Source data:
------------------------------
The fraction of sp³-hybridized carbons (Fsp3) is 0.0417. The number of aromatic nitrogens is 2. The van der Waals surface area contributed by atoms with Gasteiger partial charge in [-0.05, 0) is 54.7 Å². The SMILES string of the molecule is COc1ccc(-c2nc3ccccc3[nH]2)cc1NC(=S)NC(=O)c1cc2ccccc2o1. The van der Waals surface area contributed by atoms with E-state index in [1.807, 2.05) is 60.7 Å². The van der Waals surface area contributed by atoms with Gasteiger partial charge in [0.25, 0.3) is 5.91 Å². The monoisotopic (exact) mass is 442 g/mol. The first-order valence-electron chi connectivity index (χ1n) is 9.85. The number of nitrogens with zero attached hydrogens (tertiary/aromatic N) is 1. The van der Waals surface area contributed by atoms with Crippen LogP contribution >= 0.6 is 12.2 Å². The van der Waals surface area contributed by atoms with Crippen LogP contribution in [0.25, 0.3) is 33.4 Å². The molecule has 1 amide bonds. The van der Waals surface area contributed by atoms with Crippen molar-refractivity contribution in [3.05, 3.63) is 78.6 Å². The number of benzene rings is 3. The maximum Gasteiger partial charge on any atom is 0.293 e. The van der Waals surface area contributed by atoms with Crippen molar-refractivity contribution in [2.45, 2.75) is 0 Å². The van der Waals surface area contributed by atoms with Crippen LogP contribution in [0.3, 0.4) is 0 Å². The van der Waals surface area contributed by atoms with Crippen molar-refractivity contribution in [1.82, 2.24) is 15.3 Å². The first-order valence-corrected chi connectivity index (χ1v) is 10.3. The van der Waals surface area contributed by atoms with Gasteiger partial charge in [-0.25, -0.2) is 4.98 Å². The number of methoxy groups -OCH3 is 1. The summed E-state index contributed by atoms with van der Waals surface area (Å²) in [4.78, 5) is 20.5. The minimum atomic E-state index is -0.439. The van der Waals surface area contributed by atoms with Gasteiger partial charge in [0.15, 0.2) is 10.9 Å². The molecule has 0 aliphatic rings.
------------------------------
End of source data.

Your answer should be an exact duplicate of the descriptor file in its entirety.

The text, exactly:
The fraction of sp³-hybridized carbons (Fsp3) is 0.0417. The number of aromatic nitrogens is 2. The van der Waals surface area contributed by atoms with Gasteiger partial charge in [-0.05, 0) is 54.7 Å². The SMILES string of the molecule is COc1ccc(-c2nc3ccccc3[nH]2)cc1NC(=S)NC(=O)c1cc2ccccc2o1. The van der Waals surface area contributed by atoms with E-state index in [1.807, 2.05) is 60.7 Å². The van der Waals surface area contributed by atoms with Gasteiger partial charge in [0.25, 0.3) is 5.91 Å². The monoisotopic (exact) mass is 442 g/mol. The first-order valence-electron chi connectivity index (χ1n) is 9.85. The number of nitrogens with zero attached hydrogens (tertiary/aromatic N) is 1. The van der Waals surface area contributed by atoms with Crippen LogP contribution >= 0.6 is 12.2 Å². The van der Waals surface area contributed by atoms with Crippen LogP contribution in [0.25, 0.3) is 33.4 Å². The molecule has 1 amide bonds. The van der Waals surface area contributed by atoms with Crippen molar-refractivity contribution in [3.05, 3.63) is 78.6 Å². The number of benzene rings is 3. The maximum Gasteiger partial charge on any atom is 0.293 e. The van der Waals surface area contributed by atoms with Crippen molar-refractivity contribution in [2.45, 2.75) is 0 Å². The van der Waals surface area contributed by atoms with Crippen LogP contribution in [0.3, 0.4) is 0 Å². The van der Waals surface area contributed by atoms with Crippen molar-refractivity contribution in [1.82, 2.24) is 15.3 Å². The first-order valence-corrected chi connectivity index (χ1v) is 10.3. The van der Waals surface area contributed by atoms with Gasteiger partial charge in [-0.25, -0.2) is 4.98 Å². The number of methoxy groups -OCH3 is 1. The summed E-state index contributed by atoms with van der Waals surface area (Å²) in [4.78, 5) is 20.5. The minimum atomic E-state index is -0.439. The van der Waals surface area contributed by atoms with Gasteiger partial charge in [0.15, 0.2) is 10.9 Å². The molecule has 0 aliphatic rings.